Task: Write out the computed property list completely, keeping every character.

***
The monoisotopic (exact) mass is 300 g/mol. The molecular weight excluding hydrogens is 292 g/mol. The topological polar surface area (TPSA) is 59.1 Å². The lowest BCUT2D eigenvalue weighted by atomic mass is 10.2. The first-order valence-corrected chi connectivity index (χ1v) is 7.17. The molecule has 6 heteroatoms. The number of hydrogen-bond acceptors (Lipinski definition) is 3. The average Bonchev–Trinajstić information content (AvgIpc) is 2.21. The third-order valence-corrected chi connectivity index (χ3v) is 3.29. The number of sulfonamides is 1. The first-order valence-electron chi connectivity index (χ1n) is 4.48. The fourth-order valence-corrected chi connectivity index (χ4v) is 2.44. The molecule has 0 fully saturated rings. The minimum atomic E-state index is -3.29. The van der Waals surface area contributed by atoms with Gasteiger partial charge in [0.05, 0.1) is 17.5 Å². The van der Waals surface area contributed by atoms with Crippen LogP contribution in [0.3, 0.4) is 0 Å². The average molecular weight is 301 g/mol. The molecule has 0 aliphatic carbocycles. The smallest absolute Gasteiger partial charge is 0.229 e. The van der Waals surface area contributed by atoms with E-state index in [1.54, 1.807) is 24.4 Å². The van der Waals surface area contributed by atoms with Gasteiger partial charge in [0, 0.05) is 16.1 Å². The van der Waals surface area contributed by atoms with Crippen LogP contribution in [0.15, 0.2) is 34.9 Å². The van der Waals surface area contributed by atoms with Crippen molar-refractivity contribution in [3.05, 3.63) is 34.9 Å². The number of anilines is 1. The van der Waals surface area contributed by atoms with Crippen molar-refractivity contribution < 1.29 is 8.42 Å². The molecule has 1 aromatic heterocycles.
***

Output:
The monoisotopic (exact) mass is 300 g/mol. The molecular weight excluding hydrogens is 292 g/mol. The topological polar surface area (TPSA) is 59.1 Å². The lowest BCUT2D eigenvalue weighted by atomic mass is 10.2. The first-order valence-corrected chi connectivity index (χ1v) is 7.17. The molecule has 6 heteroatoms. The number of hydrogen-bond acceptors (Lipinski definition) is 3. The average Bonchev–Trinajstić information content (AvgIpc) is 2.21. The third-order valence-corrected chi connectivity index (χ3v) is 3.29. The number of sulfonamides is 1. The first-order valence-electron chi connectivity index (χ1n) is 4.48. The fourth-order valence-corrected chi connectivity index (χ4v) is 2.44. The molecule has 0 fully saturated rings. The minimum atomic E-state index is -3.29. The van der Waals surface area contributed by atoms with Gasteiger partial charge in [0.05, 0.1) is 17.5 Å². The van der Waals surface area contributed by atoms with Crippen LogP contribution in [0.3, 0.4) is 0 Å². The average molecular weight is 301 g/mol. The molecule has 0 aliphatic carbocycles. The smallest absolute Gasteiger partial charge is 0.229 e. The van der Waals surface area contributed by atoms with E-state index in [1.54, 1.807) is 24.4 Å². The van der Waals surface area contributed by atoms with Gasteiger partial charge in [0, 0.05) is 16.1 Å². The van der Waals surface area contributed by atoms with Crippen LogP contribution in [0.15, 0.2) is 34.9 Å². The van der Waals surface area contributed by atoms with Crippen molar-refractivity contribution in [3.05, 3.63) is 34.9 Å². The number of anilines is 1. The van der Waals surface area contributed by atoms with Crippen molar-refractivity contribution < 1.29 is 8.42 Å². The molecule has 1 aromatic heterocycles.